Anger, frustration growing over Georgia vaccination efforts

Anna Williams, a staff member at  Woodland Ridge Assisted Living getting morale support from Bear Mahon, the chief operating officer, as she gets her COVID-19 vaccine. She and 90 other residents and care providers opted for vaccines on Saturday.

Anna Williams, a staff member at Woodland Ridge Assisted Living getting morale support from Bear Mahon, the chief operating officer, as she gets her COVID-19 vaccine. She and 90 other residents and care providers opted for vaccines on Saturday.

Lynn Floyd, a kidney transplant recipient, died from complications related to COVID-19 after her husband, an emergency room nurse, brought it home.

Now their daughter, Ashley Ward, is working day and night to try to vaccinate healthcare workers and nursing home residents. But the Blakely nurse is fighting a battle some say she is unlikely to win. Many of her peers and the families of nursing home residents have waived their access to the vaccine. In Miller County, where Ward works, roughly half have refused.

“I understand that a lot of people are not real comfortable,’' Ward said. “But you’ve got to look at the benefits.”

Elsewhere in Georgia, there are people who want to be vaccinated and can’t find out when and how they’ll get the shots. Meanwhile, some health care providers say they received hundreds more doses than they requested. Those issues are fueling anger and frustration about the state’s vaccination program, as Georgia continues to lag behind most states in the vaccination rate and as the toll from COVID-19 mounts. On Monday, Georgia for the first time surpassed 5,000 people currently hospitalized with the virus.

The first doses of vaccines in Georgia were earmarked for health care workers and for residents and staff of nursing homes. But on Thursday, Gov. Brian Kemp and State Health Commissioner Dr. Kathleen Toomey said that the program would be opened to those over age 65, as well as to police officers and firefighters, in parts of the state — they didn’t specify which — where there were surplus supplies.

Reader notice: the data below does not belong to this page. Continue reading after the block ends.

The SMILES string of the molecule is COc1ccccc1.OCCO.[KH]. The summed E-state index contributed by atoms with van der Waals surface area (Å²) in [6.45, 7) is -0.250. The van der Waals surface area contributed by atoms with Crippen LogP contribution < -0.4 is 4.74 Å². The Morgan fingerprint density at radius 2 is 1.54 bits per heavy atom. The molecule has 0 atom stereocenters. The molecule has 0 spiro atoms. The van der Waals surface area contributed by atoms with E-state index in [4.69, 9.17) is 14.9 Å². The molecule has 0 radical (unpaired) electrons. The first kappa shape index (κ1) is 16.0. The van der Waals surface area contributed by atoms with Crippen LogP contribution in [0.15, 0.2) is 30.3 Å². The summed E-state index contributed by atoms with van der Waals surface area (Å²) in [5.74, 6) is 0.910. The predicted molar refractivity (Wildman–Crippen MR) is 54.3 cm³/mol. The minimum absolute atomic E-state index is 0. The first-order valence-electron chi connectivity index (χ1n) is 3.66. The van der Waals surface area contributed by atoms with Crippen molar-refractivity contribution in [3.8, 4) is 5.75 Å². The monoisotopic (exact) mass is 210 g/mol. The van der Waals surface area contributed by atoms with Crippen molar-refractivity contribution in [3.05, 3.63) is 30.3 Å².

That triggered more confusion and a scramble to get vaccine appointments.

Shortly after Kemp made his announcement, the health department serving Gwinnett, Newton and Rockdale counties updated its website to offer vaccinations to the additional groups. By Saturday, the appointments were fully booked, said department spokesman Chad Wasdin.

The same day as the announcement, Hiawassee resident C. Williams spent hours on the phone trying to find a place to get a shot. The 76-year-old has a heart condition and chronic obstructive pulmonary disease, so she’s spent most of the last 10 months holed up alone in her home.

She said her doctor’s office told her it didn’t have any doses and to call the local health department. She only got a busy signal there, she said, so she called nearby Chatuge Regional Hospital, which was shown on a state website as having 300 doses. But the person she spoke to seemed unaware that the hospital had any vaccine, said Williams, who didn’t want her full name used for fear of backlash.

“As far as I know, they’re not giving the shots up here,” she said. “It’s just very frustrating that no one seems to know anything.”

In Riverdale, Larry Richardson, chief operations officer of AmeriPro EMS, was concerned last week that he still didn’t have vaccines for his team of medics and no answers after repeated calls to the Department of Public Health and other health officials.

Meanwhile, CEO Pete Quinones of Metro Atlanta Ambulance Service said he worries that too many of the doses the company received will go to waste if the state doesn’t open up availability to more people.

At least a third of his employees have refused the shots, Quinones said. So he has vaccinated workers at two environmental companies that clean hospitals, and still has doses to spare.

Woodland Ridge Assisted Living managers and staff celebrate getting COVID-19 vaccines on Saturday. (Photo courtesy of Woodland Ridge)

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Nursing homes waiting

Even though Georgia nursing homes are in the highest priority group for the vaccine, they also are struggling with issues of access and acceptance.